Here she comes. Samuel’s wife. That must be her boy Isaac with the reins. I watch their arrival from the window, my grandmother’s dough bowl in my hands, the ingredients for baking spread on the table behind me. The boy drives the horse and buggy to an open area near the barn and halts.
As the dust settles around the rig, Isaac unfolds his long body from the seat and springs to the ground with the litheness of his father, in one smooth movement. He stretches beside the buggy, the sun’s rays glistening on his curls, tarnishing the copper locks with a rich patina.
Isaac takes his mother’s hand and helps her descend. After she’s planted her feet on my soil, Samuel’s wife tucks loosened hair inside her bonnet while turning left and right, appearing to take stock of my place, my land, my garden, my fruit trees, my corn crib, my smokehouse, my cabin. All mine and not a thing she can do about it.
Champ, my most striking rooster, swaggers back and forth near the buggy, the bulk of his feathers taking on a blue hue in the sunlight.
My fingers caress the marred wooden bowl, its scars and indentations honest, the result of two generations of women baking bread: My mother who died when I was a child, and my grandmother, Mala, who raised me. Today, observing Samuel’s wife, I clutch Mala’s bowl to my chest like a bible, a holy armor in an unspoken battle. I knew she would come, but I didn’t expect her so soon.
Isaac combs long fingers through his curls. If his hair smells like his father’s, it carries the unmistakable spice of his activities. After a morning of fishing, Samuel’s hair reeked of pond water; after plowing in the fields, his hair held the odors of sweat and earth; and when he slipped under my blankets at night, I read the geography of his day in silence, my nose buried in auburn hair threaded with gray, my body pressed against his.
Samuel’s wife turns to Isaac and speaks. He frowns and places his hands on her shoulders, anchoring her where she stands. A flock of blackbirds fly overhead, a traveling convoy of darkness in the sky, and a shadow passes over mother and son. Isaac’s lips convulse in a rush, words tumbling from his mouth. I wish I could hear what he’s saying.
His mother shakes her head in response, a stern negative motion, then halts and stares at him. Faced with the wall of her resistance, Isaac drops his hands and steps back. Her mouth terse, Samuel’s wife pulls a black shawl tight around her shoulders and wheels around to face my cabin head on.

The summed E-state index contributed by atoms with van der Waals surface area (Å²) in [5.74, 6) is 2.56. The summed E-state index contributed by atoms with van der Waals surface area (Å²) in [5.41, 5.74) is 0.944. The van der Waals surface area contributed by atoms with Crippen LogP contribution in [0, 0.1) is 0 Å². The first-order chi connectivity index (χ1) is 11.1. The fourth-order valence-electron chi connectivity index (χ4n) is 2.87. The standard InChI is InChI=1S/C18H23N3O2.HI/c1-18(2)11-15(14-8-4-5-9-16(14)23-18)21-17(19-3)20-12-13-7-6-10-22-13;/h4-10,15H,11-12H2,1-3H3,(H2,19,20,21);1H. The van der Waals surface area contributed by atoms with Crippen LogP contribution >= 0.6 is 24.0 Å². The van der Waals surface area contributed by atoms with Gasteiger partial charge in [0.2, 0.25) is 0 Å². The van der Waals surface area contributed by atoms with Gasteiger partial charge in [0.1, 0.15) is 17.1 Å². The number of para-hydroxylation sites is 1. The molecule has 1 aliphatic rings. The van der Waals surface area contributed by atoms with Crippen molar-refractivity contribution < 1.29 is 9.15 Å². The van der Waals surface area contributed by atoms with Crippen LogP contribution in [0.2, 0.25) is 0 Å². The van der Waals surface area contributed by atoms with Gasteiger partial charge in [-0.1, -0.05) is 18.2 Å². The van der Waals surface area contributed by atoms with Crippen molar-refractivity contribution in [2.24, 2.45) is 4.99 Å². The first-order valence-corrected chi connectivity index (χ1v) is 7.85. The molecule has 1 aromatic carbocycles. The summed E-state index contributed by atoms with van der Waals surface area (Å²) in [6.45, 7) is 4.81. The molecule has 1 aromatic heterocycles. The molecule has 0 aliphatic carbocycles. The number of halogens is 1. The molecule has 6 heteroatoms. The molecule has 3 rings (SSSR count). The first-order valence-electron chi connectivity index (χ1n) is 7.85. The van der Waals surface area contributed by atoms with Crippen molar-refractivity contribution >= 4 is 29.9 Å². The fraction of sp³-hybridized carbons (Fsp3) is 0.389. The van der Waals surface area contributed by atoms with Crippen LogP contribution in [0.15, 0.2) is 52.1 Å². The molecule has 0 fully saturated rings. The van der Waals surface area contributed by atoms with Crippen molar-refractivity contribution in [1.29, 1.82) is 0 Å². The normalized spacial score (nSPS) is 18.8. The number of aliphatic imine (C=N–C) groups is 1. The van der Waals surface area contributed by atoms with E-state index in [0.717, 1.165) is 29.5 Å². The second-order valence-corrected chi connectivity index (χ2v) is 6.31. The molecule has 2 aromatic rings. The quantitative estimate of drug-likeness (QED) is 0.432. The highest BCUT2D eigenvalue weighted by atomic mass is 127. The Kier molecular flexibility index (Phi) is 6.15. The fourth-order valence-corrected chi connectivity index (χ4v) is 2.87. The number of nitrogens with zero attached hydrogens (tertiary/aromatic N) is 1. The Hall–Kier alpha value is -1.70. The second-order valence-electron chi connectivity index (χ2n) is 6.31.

Under sprawling oak trees, squirrels collect acorns too soon, the sign of an unusually cold winter to come. Champ scratches at the ground, pecking for food. Isaac leans against a wheel and rolls a smoke, pausing now and then to watch his mother’s determined march toward the porch. He frowns. Shakes his head. I suspect he is defeated in this contest of wills between mother and son.
As she nears the porch, Samuel’s wife halts and closes her eyes. Her pale lips move. She must be praying. If she believes her prayer will rise from her lips and ride on the wind to the heavens, she’ll be mighty disappointed. Not a puff whispers over this place today. Last night, death swallowed all circulating air from Arabi, Georgia. It’s as dead as a cemetery here. Without a breeze, her prayer will fall flat on my land, and the red dirt will bury it beneath her feet.
I hold the dough bowl with one hand, open the door with the other, and study Samuel’s wife as she approaches the steps. He never spoke of her to me, and I never asked. This is the first time I’ve seen her up close.
Faded beauty clings like dust to the shadows of her chiseled face. A straight-spined woman, she holds her head stiff and elevated, her chin jutting out, her lips tight and cobwebbed, as though she’s never spoken poetry, never prayed with a smile on her mouth, never licked syrup from her lips. A black crinoline dress reaches with starch and lace up to her neck, concealing her sharp angles and flat bosom. Our eyes meet. Lock. She lifts the hem of her dress and takes the steps without looking down, a risky undertaking.
On the porch, an arm’s length from me, Samuel’s wife stops. Her greenish-blue eyes pause at the black braid hanging across my shoulder and over my bosom. She lifts her chin and looks me in the eyes. The name handed down to me by my mother and handed down to my mother from her mother rolls thick and layered with purpose from her mouth. “Mahala.”
My tongue loosens a single syllable, curled, ready to strike, and I toss it between us like a rattlesnake. “Bess.”
She nods, a slight movement of her head, and I motion for her to come inside. Champ crows. He’s feisty today, perhaps warning of bad weather, perhaps disturbed by the arrival of strangers.
Samuel’s wife idles inside the door and surveys the interior of my home. Her body carries no scent of her husband, not a trace of his lye soap or his horse or his hair or his pipe or his lovemaking. With darting eyes, she plunders my belongings. I turn from her and fix my attention on Isaac. He exhales a puff of smoke, his gaze trained on me until I close the door.
Samuel’s wife pivots and watches me take the bowl to the table. She sighs, expels the sound with impatience. If this high falutin’ woman thinks I’m going to ask her to take a seat, she’s wrong. She has come to me. Let her make the first move.